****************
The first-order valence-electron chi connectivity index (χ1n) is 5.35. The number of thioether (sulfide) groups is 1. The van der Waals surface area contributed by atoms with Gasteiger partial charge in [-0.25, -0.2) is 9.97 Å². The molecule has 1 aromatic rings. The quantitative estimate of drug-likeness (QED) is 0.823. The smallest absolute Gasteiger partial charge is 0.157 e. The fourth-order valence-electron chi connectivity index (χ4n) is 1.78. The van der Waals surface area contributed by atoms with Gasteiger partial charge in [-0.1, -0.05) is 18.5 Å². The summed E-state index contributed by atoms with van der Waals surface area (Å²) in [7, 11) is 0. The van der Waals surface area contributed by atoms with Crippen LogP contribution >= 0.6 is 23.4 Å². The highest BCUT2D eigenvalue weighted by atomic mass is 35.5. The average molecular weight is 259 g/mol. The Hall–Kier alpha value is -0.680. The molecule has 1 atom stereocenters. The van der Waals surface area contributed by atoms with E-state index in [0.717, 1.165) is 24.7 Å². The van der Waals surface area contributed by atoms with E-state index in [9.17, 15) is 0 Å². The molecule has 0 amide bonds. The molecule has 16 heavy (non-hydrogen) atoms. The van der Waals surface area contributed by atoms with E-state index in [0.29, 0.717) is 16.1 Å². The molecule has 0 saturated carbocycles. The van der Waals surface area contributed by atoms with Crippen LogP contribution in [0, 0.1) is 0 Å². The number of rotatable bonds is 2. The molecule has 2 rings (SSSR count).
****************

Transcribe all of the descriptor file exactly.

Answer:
The first-order valence-electron chi connectivity index (χ1n) is 5.35. The number of thioether (sulfide) groups is 1. The van der Waals surface area contributed by atoms with Gasteiger partial charge in [-0.25, -0.2) is 9.97 Å². The molecule has 1 aromatic rings. The quantitative estimate of drug-likeness (QED) is 0.823. The smallest absolute Gasteiger partial charge is 0.157 e. The fourth-order valence-electron chi connectivity index (χ4n) is 1.78. The van der Waals surface area contributed by atoms with Gasteiger partial charge in [-0.1, -0.05) is 18.5 Å². The summed E-state index contributed by atoms with van der Waals surface area (Å²) in [7, 11) is 0. The van der Waals surface area contributed by atoms with Crippen LogP contribution >= 0.6 is 23.4 Å². The highest BCUT2D eigenvalue weighted by atomic mass is 35.5. The average molecular weight is 259 g/mol. The Hall–Kier alpha value is -0.680. The molecule has 1 atom stereocenters. The van der Waals surface area contributed by atoms with E-state index in [0.717, 1.165) is 24.7 Å². The van der Waals surface area contributed by atoms with E-state index in [9.17, 15) is 0 Å². The molecule has 0 amide bonds. The molecule has 16 heavy (non-hydrogen) atoms. The van der Waals surface area contributed by atoms with E-state index in [0.29, 0.717) is 16.1 Å². The molecule has 0 saturated carbocycles. The van der Waals surface area contributed by atoms with Crippen LogP contribution in [0, 0.1) is 0 Å². The number of rotatable bonds is 2. The molecule has 2 rings (SSSR count).